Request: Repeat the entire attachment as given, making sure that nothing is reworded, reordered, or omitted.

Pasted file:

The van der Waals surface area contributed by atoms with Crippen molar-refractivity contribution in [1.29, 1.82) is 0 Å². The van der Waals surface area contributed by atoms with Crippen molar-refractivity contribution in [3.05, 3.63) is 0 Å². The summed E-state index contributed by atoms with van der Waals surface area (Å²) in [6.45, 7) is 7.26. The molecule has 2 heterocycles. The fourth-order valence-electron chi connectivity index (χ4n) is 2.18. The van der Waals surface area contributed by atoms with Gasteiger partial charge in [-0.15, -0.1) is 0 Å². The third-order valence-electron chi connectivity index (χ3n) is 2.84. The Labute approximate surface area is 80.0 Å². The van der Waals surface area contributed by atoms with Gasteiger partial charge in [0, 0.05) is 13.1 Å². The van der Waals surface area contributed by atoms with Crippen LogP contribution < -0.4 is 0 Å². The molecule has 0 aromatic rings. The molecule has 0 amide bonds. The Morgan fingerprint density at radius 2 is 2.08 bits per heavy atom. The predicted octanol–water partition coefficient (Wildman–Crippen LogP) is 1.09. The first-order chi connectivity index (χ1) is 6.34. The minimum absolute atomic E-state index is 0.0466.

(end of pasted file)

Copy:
The van der Waals surface area contributed by atoms with Crippen molar-refractivity contribution in [1.29, 1.82) is 0 Å². The van der Waals surface area contributed by atoms with Crippen molar-refractivity contribution in [3.05, 3.63) is 0 Å². The summed E-state index contributed by atoms with van der Waals surface area (Å²) in [6.45, 7) is 7.26. The molecule has 2 heterocycles. The fourth-order valence-electron chi connectivity index (χ4n) is 2.18. The van der Waals surface area contributed by atoms with Gasteiger partial charge in [-0.15, -0.1) is 0 Å². The third-order valence-electron chi connectivity index (χ3n) is 2.84. The Labute approximate surface area is 80.0 Å². The van der Waals surface area contributed by atoms with Gasteiger partial charge in [0, 0.05) is 13.1 Å². The van der Waals surface area contributed by atoms with Crippen LogP contribution < -0.4 is 0 Å². The molecule has 0 aromatic rings. The molecule has 0 amide bonds. The Morgan fingerprint density at radius 2 is 2.08 bits per heavy atom. The predicted octanol–water partition coefficient (Wildman–Crippen LogP) is 1.09. The first-order chi connectivity index (χ1) is 6.34. The minimum absolute atomic E-state index is 0.0466.